— The Writings of Samuel Adams, vol. III. • Samuel Adams

... but Tage had risen from his seat, utterly bewildered. He then went close to her, kneeled down before her, and seized her hand. Sobbing, half-stifled with emotion, he pressed it against his cheek with infinite tenderness, with an expression of helplessness in every line of ...
— Mogens and Other Stories - Mogens; The Plague At Bergamo; There Should Have Been Roses; Mrs. Fonss • Jens Peter Jacobsen

... grown out of recognition. A lank figure of a man, red-cheeked, white-bearded, slouch-hatted, and in his shirt-sleeves, stepped forward and held out a horny hand. ...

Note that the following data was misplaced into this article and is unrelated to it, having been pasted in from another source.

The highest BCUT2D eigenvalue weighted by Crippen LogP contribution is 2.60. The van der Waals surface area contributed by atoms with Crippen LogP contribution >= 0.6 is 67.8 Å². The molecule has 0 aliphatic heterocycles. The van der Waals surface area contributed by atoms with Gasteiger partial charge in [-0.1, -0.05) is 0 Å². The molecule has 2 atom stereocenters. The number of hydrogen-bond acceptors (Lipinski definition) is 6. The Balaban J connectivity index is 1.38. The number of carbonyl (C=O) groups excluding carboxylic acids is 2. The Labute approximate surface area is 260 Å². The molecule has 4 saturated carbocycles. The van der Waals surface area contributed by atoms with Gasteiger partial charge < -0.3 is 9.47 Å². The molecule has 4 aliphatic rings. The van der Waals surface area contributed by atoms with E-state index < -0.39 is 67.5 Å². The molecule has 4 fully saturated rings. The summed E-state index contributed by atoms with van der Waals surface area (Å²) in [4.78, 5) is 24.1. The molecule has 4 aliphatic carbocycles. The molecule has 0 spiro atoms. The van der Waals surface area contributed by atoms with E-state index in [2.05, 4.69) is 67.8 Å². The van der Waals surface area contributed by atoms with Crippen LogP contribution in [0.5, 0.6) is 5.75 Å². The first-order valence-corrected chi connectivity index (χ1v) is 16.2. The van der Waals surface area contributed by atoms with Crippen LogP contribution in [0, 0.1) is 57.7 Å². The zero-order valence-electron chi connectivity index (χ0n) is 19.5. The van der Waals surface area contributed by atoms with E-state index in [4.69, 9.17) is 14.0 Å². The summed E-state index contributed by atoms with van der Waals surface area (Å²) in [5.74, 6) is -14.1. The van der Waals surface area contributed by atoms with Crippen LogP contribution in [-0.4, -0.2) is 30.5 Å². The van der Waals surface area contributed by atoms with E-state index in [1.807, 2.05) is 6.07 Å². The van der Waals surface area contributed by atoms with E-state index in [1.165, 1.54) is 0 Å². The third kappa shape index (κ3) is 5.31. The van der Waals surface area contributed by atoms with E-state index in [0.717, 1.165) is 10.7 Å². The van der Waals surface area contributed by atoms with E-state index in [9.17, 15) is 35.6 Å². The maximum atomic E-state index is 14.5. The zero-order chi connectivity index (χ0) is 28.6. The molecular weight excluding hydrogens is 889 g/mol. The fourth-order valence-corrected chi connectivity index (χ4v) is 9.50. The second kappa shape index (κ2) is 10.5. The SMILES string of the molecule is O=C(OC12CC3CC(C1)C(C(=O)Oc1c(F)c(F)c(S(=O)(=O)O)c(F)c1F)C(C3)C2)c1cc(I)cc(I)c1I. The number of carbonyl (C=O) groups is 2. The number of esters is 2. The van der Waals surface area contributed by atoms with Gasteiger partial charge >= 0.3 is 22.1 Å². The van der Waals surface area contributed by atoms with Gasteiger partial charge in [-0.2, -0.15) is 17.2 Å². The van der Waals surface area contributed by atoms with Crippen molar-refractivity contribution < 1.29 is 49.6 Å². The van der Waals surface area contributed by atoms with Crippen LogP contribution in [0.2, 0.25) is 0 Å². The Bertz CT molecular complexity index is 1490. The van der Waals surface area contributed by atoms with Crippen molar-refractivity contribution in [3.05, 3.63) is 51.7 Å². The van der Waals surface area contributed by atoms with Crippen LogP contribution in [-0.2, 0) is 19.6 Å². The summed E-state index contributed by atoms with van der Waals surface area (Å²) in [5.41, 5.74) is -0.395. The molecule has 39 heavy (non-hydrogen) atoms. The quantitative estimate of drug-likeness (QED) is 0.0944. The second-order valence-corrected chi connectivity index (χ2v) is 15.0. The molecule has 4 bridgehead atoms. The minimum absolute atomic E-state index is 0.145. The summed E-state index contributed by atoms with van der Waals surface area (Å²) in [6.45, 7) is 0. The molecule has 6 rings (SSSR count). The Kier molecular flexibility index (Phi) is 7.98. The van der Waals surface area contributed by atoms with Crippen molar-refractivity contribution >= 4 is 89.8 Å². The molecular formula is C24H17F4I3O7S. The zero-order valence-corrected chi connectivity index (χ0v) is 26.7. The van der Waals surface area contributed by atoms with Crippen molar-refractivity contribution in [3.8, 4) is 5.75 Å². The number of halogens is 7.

— Through stained glass • George Agnew Chamberlain

... curtain; he was dead. For at least half an hour I had stood there with the manuscript in my hand, watching that face settling in its last stillness, watching the finger of the Composer smoothing out the deeply furrowed lines on cheek and forehead,—the faint recollection of the light that had perhaps burned behind his childish eyes struggling up through the swarthy cheek, as ...
— Atlantic Monthly, Vol. 5, No. 30, April, 1860 • Various

... for extending it, and for the application of that comparative method which, in philology as in other sciences, has been so fruitful. Hence it is that so many leading theologians have come to know at first hand the truths given by this science, and to recognise its fundamental principles. What the conclusions which they, as well as all other scholars in this field, have been absolutely forced to accept, I ...